March 1, 2013 01:14 pm at 1:14 pm |
  19. trotcantorgallup

    Sorry Mr. President but 85 billion in budget cuts is only one drop in one bucket of an ocean full of debt. Perhaps you can pony up by donating your royalties from "The Audacity of Hope" and help control the out of control spending manually.

    March 1, 2013 01:14 pm at 1:14 pm |
  20. Big_D

    So the GOP will still not compromise even to the point of accepting closing the loopholes in the tax code Romney pointed out. I guess if you want the GOP to be against something all you have to do is say Obama is for it. They lost the election but they are still determined to make it hard on Obama not matter what the cost all for political revenge.

    March 1, 2013 01:15 pm at 1:15 pm |

    Obama wrote the cuts maybe he should blame Geo bush.

    March 1, 2013 01:15 pm at 1:15 pm |
  22. Lyddy

    When is the President and Congress going to learn that you can only spend what you take in. It is absolutely absurd the amount of money going out compared to amount of money coming in. There have to be cuts everywhere. I am tired of everything being put on the lower middle class and small businesses. We are the ones who suffer not the lower class who get everthing taken care of i.e. insurance, food stamps etc. You can keep taxing the rich but when they leave the country where are those taxes going to made up.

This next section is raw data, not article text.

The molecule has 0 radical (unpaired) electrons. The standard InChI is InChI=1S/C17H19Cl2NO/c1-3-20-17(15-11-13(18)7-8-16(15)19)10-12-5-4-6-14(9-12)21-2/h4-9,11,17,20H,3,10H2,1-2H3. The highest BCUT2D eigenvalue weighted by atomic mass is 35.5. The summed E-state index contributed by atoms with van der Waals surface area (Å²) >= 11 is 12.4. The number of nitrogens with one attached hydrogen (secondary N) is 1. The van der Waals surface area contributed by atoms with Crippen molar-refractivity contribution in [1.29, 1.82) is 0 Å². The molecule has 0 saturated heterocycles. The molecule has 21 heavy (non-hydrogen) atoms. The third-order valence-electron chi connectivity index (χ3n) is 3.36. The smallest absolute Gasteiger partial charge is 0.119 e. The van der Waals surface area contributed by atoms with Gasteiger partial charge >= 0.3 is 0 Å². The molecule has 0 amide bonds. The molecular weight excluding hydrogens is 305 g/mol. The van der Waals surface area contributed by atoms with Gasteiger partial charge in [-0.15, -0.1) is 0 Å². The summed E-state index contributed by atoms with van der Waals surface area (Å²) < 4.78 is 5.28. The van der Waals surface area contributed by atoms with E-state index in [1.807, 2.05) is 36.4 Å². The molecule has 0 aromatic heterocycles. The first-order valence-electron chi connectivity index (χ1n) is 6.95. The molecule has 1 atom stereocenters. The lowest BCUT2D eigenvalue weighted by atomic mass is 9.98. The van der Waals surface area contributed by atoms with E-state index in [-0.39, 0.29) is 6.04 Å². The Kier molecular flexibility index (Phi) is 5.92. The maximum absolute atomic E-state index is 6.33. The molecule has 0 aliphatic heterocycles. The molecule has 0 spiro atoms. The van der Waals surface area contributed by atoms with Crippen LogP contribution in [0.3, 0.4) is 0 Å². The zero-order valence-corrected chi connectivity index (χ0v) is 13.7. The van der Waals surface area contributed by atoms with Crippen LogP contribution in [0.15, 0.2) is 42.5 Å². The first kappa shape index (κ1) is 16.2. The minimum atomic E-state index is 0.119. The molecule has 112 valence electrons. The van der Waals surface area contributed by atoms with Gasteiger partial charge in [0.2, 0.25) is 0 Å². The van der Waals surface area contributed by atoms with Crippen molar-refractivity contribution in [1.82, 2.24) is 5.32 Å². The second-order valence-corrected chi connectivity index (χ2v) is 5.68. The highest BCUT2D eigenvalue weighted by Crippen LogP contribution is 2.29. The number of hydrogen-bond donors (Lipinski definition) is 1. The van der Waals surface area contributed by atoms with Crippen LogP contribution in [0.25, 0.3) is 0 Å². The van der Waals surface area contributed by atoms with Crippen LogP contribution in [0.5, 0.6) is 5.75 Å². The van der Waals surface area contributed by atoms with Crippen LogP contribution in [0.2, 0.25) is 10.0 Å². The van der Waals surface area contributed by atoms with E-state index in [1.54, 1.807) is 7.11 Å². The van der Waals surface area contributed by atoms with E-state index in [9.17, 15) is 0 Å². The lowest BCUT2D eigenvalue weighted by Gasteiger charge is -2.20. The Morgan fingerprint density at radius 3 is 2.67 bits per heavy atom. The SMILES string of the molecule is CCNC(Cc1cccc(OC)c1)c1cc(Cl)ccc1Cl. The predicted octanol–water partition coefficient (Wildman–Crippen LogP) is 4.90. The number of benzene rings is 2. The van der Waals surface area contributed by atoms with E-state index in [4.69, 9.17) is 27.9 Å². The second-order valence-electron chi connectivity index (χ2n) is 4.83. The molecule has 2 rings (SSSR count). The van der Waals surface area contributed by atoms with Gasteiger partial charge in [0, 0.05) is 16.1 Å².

March 1, 2013 01:15 pm at 1:15 pm |
  23. Marie

    This does not effect them, they have jobs, jobs we elected them to do, it effects everyone else, if you think your
    job is secure, think again, all of us who are unemployed, can't find a job – you have no idea what suffering and stress lies ahead for America – everyone join the unemployment line – it's a disgrace when our government can't or won't do their job – maybe they shouldn't get paid either so they can feel our pain.

    March 1, 2013 01:16 pm at 1:16 pm |
  24. Tom

    Poor Barry didn't get his way......

    March 1, 2013 01:16 pm at 1:16 pm |
  25. Bill

    Simple suggestion! Since the Executive and Legislative Branches have demonstrated that they cannot do what they are in office to do! THEY ALL NEED TO RESIGN! All of them need to return their pay and relinquish ALL of their benefits, past, present, and future.

    March 1, 2013 01:16 pm at 1:16 pm |